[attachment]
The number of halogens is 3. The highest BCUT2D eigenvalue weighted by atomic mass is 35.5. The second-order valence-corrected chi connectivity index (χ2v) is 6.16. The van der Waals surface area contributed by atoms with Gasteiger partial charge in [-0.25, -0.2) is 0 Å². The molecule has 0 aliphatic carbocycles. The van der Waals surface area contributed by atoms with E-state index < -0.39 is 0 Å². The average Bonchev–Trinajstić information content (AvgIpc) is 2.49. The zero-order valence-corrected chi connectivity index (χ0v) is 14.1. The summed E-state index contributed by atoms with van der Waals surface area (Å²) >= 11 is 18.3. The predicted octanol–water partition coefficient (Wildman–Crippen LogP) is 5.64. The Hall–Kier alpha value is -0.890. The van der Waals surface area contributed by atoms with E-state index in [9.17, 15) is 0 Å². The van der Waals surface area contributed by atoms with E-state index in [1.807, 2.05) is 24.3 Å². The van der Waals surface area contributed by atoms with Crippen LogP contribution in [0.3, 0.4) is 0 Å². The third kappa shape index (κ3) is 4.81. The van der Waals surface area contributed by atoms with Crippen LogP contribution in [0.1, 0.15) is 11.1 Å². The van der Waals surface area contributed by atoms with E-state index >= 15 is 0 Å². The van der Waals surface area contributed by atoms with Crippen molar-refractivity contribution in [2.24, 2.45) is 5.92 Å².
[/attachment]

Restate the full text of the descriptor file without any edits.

The number of halogens is 3. The highest BCUT2D eigenvalue weighted by atomic mass is 35.5. The second-order valence-corrected chi connectivity index (χ2v) is 6.16. The van der Waals surface area contributed by atoms with Gasteiger partial charge in [-0.25, -0.2) is 0 Å². The molecule has 0 aliphatic carbocycles. The van der Waals surface area contributed by atoms with E-state index < -0.39 is 0 Å². The average Bonchev–Trinajstić information content (AvgIpc) is 2.49. The zero-order valence-corrected chi connectivity index (χ0v) is 14.1. The summed E-state index contributed by atoms with van der Waals surface area (Å²) >= 11 is 18.3. The predicted octanol–water partition coefficient (Wildman–Crippen LogP) is 5.64. The Hall–Kier alpha value is -0.890. The van der Waals surface area contributed by atoms with E-state index in [9.17, 15) is 0 Å². The van der Waals surface area contributed by atoms with E-state index in [1.807, 2.05) is 24.3 Å². The van der Waals surface area contributed by atoms with Crippen LogP contribution in [0.3, 0.4) is 0 Å². The third kappa shape index (κ3) is 4.81. The van der Waals surface area contributed by atoms with Crippen LogP contribution in [0.1, 0.15) is 11.1 Å². The van der Waals surface area contributed by atoms with E-state index >= 15 is 0 Å². The van der Waals surface area contributed by atoms with Crippen molar-refractivity contribution in [2.24, 2.45) is 5.92 Å².